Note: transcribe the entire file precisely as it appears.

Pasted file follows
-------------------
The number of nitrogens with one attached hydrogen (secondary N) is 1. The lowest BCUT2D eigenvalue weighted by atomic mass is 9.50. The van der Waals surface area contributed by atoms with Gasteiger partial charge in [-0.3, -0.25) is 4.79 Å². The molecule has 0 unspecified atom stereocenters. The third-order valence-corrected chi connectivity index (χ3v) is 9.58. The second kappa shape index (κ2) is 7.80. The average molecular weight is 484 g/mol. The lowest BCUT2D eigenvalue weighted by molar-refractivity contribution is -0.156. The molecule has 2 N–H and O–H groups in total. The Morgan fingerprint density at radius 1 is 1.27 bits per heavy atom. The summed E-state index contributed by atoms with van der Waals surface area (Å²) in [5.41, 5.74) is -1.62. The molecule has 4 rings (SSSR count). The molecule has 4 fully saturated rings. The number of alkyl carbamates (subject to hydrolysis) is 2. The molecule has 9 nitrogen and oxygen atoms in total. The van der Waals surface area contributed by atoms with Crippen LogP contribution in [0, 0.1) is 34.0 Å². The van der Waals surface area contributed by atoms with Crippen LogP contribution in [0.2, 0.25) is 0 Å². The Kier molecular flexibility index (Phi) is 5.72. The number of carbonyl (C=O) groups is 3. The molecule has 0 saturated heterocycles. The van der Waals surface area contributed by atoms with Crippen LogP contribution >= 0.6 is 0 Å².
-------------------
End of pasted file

The number of nitrogens with one attached hydrogen (secondary N) is 1. The lowest BCUT2D eigenvalue weighted by atomic mass is 9.50. The van der Waals surface area contributed by atoms with Gasteiger partial charge in [-0.3, -0.25) is 4.79 Å². The molecule has 0 unspecified atom stereocenters. The third-order valence-corrected chi connectivity index (χ3v) is 9.58. The second kappa shape index (κ2) is 7.80. The average molecular weight is 484 g/mol. The lowest BCUT2D eigenvalue weighted by molar-refractivity contribution is -0.156. The molecule has 2 N–H and O–H groups in total. The Morgan fingerprint density at radius 1 is 1.27 bits per heavy atom. The summed E-state index contributed by atoms with van der Waals surface area (Å²) in [5.41, 5.74) is -1.62. The molecule has 4 rings (SSSR count). The molecule has 4 fully saturated rings. The number of alkyl carbamates (subject to hydrolysis) is 2. The molecule has 9 nitrogen and oxygen atoms in total. The van der Waals surface area contributed by atoms with Crippen LogP contribution in [0, 0.1) is 34.0 Å². The van der Waals surface area contributed by atoms with Crippen LogP contribution in [0.2, 0.25) is 0 Å². The Kier molecular flexibility index (Phi) is 5.72. The number of carbonyl (C=O) groups is 3. The molecule has 0 saturated heterocycles. The van der Waals surface area contributed by atoms with Crippen LogP contribution >= 0.6 is 0 Å².